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Excerpt from Oral History Interview with Annie Mack Barbee, May 28, 1979. Interview H-0190. Southern Oral History Program Collection (#4007) See Entire Interview >>

Conflicting ideas of motherhood

Dr. Eleanor B. Easley was the first woman to graduate from Duke University School of Medicine, and she rose to national prominence through her work on women's health issues. Of particular importance to her during the mid-twentieth century was the idea of American motherhood and how that could combat Communism. When Barbee did not express joy over her pregnancy, she roused Easley's concern because the doctor had theorized that excitement over child-bearing was one of the primary characteristics of good motherhood. The lecture Barbee received angered her in return.

Citing this Excerpt

Oral History Interview with Annie Mack Barbee, May 28, 1979. Interview H-0190. Southern Oral History Program Collection (#4007) in the Southern Oral History Program Collection, Southern Historical Collection, Wilson Library, University of North Carolina at Chapel Hill.

Full Text of the Excerpt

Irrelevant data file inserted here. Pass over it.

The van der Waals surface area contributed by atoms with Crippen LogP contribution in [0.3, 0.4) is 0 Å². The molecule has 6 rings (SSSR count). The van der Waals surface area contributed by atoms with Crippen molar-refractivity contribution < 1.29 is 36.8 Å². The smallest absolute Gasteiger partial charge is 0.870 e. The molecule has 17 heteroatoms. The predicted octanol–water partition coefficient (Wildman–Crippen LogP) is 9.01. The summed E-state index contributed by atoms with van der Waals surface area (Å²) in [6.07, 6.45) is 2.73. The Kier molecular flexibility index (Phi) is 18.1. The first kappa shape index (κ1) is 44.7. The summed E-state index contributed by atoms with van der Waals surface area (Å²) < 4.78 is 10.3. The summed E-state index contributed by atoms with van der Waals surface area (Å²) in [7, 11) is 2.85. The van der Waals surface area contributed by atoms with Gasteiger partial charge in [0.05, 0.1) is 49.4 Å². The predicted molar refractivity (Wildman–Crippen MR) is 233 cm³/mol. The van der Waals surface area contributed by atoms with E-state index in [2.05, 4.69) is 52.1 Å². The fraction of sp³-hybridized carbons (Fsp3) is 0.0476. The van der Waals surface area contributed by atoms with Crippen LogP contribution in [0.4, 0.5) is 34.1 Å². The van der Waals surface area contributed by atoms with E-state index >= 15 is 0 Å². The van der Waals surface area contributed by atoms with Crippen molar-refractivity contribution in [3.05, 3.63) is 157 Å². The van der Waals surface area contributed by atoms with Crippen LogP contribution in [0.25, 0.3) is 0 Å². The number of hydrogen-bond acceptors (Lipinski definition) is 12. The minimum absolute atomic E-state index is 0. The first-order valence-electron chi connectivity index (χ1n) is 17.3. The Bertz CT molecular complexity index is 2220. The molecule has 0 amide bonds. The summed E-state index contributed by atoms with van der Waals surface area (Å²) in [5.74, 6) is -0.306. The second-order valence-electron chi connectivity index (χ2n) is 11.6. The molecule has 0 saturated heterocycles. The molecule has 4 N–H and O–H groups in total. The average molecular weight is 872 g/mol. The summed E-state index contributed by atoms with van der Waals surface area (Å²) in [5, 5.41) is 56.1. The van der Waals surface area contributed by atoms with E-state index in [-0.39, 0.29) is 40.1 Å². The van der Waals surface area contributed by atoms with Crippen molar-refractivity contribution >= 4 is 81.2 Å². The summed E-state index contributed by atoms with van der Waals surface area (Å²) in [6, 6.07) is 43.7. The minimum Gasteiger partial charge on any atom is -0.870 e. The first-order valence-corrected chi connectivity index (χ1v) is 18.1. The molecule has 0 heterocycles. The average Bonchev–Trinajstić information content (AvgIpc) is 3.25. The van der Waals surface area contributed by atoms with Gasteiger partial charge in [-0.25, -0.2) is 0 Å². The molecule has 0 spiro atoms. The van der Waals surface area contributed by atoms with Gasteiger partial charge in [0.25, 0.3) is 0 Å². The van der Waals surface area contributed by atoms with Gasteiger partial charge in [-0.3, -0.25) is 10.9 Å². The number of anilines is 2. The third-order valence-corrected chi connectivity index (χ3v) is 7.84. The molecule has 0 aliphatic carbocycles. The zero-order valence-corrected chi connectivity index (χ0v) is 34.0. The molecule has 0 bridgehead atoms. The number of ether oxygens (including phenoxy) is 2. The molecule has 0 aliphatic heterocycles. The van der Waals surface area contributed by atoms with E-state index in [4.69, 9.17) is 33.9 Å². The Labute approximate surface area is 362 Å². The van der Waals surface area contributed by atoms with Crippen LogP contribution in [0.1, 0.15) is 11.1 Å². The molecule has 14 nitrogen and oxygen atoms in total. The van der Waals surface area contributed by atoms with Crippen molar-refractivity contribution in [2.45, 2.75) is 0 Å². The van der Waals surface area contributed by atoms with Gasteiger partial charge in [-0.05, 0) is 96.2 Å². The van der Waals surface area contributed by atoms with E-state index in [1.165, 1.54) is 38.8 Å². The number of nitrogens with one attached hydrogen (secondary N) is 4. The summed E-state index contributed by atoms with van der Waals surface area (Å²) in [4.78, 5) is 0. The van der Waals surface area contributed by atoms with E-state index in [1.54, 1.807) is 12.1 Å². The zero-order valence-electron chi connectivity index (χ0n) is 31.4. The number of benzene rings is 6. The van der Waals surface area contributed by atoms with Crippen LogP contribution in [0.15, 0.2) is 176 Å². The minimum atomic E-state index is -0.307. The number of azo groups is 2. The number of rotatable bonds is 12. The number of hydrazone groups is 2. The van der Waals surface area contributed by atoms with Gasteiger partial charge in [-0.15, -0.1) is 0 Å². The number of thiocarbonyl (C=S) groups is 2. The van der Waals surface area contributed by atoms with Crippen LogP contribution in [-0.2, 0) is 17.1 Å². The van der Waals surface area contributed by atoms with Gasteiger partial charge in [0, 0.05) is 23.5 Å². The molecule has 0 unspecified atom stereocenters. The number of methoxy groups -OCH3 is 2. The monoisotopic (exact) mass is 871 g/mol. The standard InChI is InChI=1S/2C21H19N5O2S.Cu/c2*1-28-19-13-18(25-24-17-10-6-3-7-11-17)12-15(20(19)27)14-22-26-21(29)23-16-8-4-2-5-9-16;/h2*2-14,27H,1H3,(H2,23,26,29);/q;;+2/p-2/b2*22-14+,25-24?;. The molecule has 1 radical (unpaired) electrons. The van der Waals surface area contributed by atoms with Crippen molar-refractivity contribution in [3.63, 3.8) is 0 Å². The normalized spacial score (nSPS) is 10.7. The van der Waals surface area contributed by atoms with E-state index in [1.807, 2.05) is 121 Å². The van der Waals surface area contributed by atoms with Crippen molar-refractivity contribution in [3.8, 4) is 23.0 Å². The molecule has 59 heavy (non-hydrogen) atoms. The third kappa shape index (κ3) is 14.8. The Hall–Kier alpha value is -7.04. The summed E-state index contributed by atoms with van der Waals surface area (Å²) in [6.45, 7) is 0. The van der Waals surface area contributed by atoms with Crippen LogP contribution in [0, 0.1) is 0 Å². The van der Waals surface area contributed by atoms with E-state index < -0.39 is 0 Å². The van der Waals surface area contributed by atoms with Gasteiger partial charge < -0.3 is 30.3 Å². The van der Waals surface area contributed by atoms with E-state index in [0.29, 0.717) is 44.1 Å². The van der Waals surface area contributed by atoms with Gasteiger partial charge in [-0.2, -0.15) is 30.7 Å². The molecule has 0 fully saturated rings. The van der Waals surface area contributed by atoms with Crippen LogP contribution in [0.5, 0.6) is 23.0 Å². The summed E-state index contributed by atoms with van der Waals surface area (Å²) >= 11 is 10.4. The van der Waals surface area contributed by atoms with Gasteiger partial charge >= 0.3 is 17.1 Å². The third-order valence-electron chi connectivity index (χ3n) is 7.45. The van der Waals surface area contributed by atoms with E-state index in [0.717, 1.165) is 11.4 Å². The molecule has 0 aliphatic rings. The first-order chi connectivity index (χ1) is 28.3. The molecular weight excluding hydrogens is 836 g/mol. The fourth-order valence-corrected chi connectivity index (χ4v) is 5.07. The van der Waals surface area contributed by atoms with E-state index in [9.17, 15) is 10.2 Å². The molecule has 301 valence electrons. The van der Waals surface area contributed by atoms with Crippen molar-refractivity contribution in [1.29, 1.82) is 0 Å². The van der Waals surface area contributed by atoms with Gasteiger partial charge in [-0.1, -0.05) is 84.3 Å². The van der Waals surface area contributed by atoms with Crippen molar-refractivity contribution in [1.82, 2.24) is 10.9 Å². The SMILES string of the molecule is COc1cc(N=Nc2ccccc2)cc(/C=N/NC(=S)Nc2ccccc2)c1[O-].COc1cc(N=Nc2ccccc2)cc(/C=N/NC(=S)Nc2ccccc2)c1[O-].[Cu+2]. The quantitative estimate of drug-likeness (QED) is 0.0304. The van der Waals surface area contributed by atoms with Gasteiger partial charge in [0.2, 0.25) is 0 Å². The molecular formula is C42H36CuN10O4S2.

And so I went to Dr. Easley and I reckon I was almost two and a half months. It didn't take her long to do it. She said, "I can not do nothing with you until you lay still. What you so nervous about." I said, nothing. She said, "Now will you relax." I said yes. She was a elderly lady with white hair. She said, "Will you." I said yes. I got hot when I went in there. She said, "Do you think you're pregnant. Some of them folks were working around there, nurses and all. I said no, I don't know what's the matter with me. I said this is the place to come ain't it. She said, "Yeah." That's why I'm here. You see now I got hot then, she didn't bother me none. She said, "Most women don't get pregnant at your age." I said, one thing you'd better do, you better go on out here and not say anything else to me. Because I'm here to see Dr. Easley and if there's any questions she asks me I will answer them, I ain't going to answer nary a one of yours. She strutted on out of there. I was ill as a hornet. So Dr. Easley came in, she said, "Relax now so I can examine you." I got up on the table. She looked at me. And I could see the nurses passing by. Old woman, there that thinks she's pregnant. I reckon they was talking about me. So she got through, she said, "Relax." I said Dr. Easley, I'm going to relax 'cause I want to know. She said, "You'll know in a few minutes. Are you relaxed." I said yeah. "I can feel it, you are sure enough relaxed." Took her hands, she said, "A normal pregancy. Wait a minute, lay back down, you ain't right." I laid back down. She said, "What's the matter with you?" I said, nothing. I said, nothing. Something wrong other than that. Then see, she had to calm my nerves. She said, this is what she told me, "Women like you always have your children early." This is not a I want you to get this good. "Women like you always have their children early." See women, how she say it, she didn't say it black and white, she said women, my women, something like that. They delay their rearing families for financial reasons sometimes, they're not out of school, and financial some. She said, "But you women have your children early." Oh I got so mad with the woman. I said, lord don't let me show my behind because she's all I got to depend on. But Beverly, if she could a seen me when she said that, oh good gracious alive. I said to myself, I said yeah. I said, but you must understand one thing Dr. Easley, I married late. She said, "Oh you did." I said, yeah. I said I was in my early forties when I married. I married about a year. She said, "No wonder this is a shock to you." Yes it is, it really is. She said, "You didn't think?" I said I didn't—in other words, I'd had no thoughts about it. I didn't think nothing about it. She said, "I know you didn't. Now you're physically fit. The only trouble you'll have is running around with this little one, keeping up with it. I don't see no complications whatever unless you disobey my orders." And I was sitting there. She said, "What's the matter with your finger?" I have a bone like that. She said, "Can you remember if this was always like that." I said yeah, as near as I can remember. She said, "Do you know what caused it?" I said the only thing I could remember, we was in the country going to school, and real cold one morning and I forgot my gloves. And when I got to school my whole hand was numb and the teacher—I didn't have any lesson that day, that's when we was working, Mae and I. And she took my fingers and rubbed 'em and rubbed 'em. And I said they was frostbitten, and they grew like that. That's what I told her. 'Cause I can't remember them being like that when I was born. She took 'em and said, "Do they bother you?" I said no, they don't bother me at all. She said, "I just wanted to know whether you were born like that." I said I don't remember being born—I could have been. So she was sitting there and told me, "I'm writing you out a chart here. Now you don't need anything much, whatever you need you can get I don't think you need nothing. You are physically fit for a woman of your age to bear this child. Without any complications whatever. If you stay on your strict diet." She said, "Now aren't you happy. Come back here and sit down." I was going out the door. She made me sit back there facing her. She said, "Aren't you happy?" I didn't say a word. She said, "I'm talking to you. Aren't you happy?" I still wouldn't say nothing. She said, "One thing about it, I want you to be happy, as happy as you can. There's some reason why you don't want to have this child, I don't know what it is. But I want you to be happy. Do you work?" I said yeah. She said, "Don't stop work. I want you to be as active as you can." I said I do seasonal work. She said, "It's not going to hurt you. Because I know you ain't going to do no walking. As long as you can work and stir around. Explain to me what you do." I told her. She said, "No it won't hurt you. 'Cause you ain't going to walk. If you was a housewife I would put you on a rigid, strict, walking. But you're not no housewife, you work. Now I don't want you to lay around and mope around. I want you to be as active as you can." I said yes I will. She said, "What does your husband think about it?" I said he don't know it, I haven't told him. She said, "Are you going to tell him?" I said of course, you know I got to tell him. She said, "I reckon he'll be tickled to death." I said maybe. That's all I said, I said maybe he will. She said, "But I know one thing, you're not happy. I don't like that. Why are you not happy?" I told her I have my reasons. She said, "Well forget your reasons and let this child be a normal child." So I went on home. Victoria Lawson was living next door to us. She was the first one I told. She said, "Well I could have told you that." When I worked with the girl she told me, I called Betsy a liar on the bus. I'd go to sleep and every time it was time to get off the bus she'd have to wake me up. And Betsy, "You'd better go ahead and see about yourself. You're the biggest asa." I said, you damn liar, and got off the bus, telling her that. Betsy said, "Annie I knew you was pregnant. I knew it. I've had seven children." I said no. And honey, me and Betsy fell out the next morning when I went there. "Annie, what did that doctor say?" I went to laughing. She said, "Yeah, he said you was pregnant." I said yes I am. She said, "I know. I could've told you." But I didn't want to believe it. It was hard for me to believe that thing, I just didn't want to believe it. So after she confirmed and said it was so, I went on with it. But honey, Beverly, that was so hard for me to believe. It was just unbelievable. And I felt wonderful. The only thing I had was the heartburn.